Science News

‘Ecosystem engineers’ responsible for first mass extinction

Some 540 million years ago, the first animals disappeared. It’s an event known as the end-Ediacaran extinction. New research suggests another group of early animals, known as Metazoans, were responsible.

Ediacarans were the first successful group of multicellular organisms. Though largely immobile, the marine creatures thrived across much of the planet. They took on a variety of shapes and sizes — some simple blobs, other segmented and complex. Many took on disk and tube shapes, others featured a quilted appearance.

After thriving for more than 60 million years, they quickly died out.

Until now, researchers hadn’t had recovered much evidence of an overlap between the reigns of Ediacarans and Metazoans. A wealth of new fossils in Namibia, however, prove that for a brief period prior to the Cambrian explosion, the two animal groups shared the planet.

As the end-Ediacaran extinction made clear, cohabitation wasn’t in the cards.

The new research suggests that before the Metazoans went on to spawn a variety of new animal types — vertebrates, mollusks, arthropods, annelids, sponges and jellyfish — during the Cambrian explosion, they made life untenable for the Ediacarans.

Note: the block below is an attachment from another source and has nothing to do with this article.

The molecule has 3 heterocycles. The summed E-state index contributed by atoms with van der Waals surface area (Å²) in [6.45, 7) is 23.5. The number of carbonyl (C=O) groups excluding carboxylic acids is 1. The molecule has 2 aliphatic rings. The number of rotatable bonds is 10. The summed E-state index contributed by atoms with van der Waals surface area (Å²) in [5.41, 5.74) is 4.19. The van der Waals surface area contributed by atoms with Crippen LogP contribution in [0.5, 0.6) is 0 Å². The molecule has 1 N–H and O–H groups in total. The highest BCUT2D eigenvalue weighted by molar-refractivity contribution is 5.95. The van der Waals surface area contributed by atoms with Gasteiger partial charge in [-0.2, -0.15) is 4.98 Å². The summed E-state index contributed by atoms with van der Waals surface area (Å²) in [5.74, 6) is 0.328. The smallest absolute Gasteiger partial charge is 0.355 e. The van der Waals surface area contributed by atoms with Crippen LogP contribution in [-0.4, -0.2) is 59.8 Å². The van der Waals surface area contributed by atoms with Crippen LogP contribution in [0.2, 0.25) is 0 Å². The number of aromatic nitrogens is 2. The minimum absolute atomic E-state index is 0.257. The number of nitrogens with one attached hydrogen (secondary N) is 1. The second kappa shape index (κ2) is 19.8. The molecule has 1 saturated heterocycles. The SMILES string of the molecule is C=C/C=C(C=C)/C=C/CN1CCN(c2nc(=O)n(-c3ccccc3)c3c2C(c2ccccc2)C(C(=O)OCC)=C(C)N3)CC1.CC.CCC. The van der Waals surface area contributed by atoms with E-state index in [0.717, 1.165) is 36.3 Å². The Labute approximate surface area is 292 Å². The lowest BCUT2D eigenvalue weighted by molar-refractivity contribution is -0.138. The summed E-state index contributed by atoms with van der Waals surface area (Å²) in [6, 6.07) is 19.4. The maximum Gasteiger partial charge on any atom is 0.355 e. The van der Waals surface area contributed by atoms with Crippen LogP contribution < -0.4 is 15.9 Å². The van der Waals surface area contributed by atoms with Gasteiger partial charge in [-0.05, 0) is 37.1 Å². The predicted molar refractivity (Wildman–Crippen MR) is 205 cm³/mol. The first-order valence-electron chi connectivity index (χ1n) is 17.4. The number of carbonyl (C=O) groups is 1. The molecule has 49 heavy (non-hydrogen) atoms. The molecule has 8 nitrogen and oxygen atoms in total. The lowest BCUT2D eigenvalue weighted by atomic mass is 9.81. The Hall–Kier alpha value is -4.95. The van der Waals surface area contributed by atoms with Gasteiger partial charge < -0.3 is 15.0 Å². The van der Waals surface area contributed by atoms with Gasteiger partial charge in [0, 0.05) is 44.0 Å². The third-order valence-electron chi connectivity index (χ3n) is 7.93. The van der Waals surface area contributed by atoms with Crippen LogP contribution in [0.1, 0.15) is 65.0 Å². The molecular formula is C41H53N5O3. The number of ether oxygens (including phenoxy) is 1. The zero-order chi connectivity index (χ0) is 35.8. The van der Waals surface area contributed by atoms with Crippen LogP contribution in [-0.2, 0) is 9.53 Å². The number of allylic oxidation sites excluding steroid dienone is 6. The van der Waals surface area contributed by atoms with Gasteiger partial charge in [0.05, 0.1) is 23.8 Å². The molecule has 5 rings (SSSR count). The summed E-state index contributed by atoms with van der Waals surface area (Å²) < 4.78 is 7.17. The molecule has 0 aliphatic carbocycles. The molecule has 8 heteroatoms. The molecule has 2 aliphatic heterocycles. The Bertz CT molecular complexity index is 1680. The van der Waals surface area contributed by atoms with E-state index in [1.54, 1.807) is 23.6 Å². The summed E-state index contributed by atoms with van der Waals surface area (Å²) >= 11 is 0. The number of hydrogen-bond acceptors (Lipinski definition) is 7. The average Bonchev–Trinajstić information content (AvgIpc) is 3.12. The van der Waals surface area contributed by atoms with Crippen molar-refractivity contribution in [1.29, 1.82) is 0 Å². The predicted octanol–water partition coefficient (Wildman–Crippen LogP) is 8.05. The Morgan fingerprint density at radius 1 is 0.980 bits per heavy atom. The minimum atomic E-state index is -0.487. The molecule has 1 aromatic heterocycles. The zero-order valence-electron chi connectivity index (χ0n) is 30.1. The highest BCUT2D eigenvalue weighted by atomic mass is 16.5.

“These new species were ‘ecological engineers’ who changed the environment in ways that made it more and more difficult for the Ediacarans to survive,” Simon Darroch, assistant professor of Earth and environmental sciences at Vanderbilt University, said in a news release.

“We’ve discovered some new fossil sites that preserve both Ediacara biota and animal fossils, both animal burrows — ‘trace fossils’ — and the remains of animals themselves, sharing the same communities, which lets us speculate about how these two very different groups of organisms interacted,” Darroch explained.

Though there’s evidence that Metazoans preyed upon Ediacarans, reserachers say it was their transformation of the ecosystem that spelled the end for the earliest animals.

Researchers say the findings — detailed in the journal Palaeogeography, Palaeoclimatology, Palaeoecology — can serve as cautionary tale for modern times.

“There is a powerful analogy between the Earth’s first mass extinction and what is happening today,” Darroch said. “The end-Ediacaran extinction shows that the evolution of new behaviors can fundamentally change the entire planet, and today we humans are the most powerful ‘ecosystems engineers’ ever known.”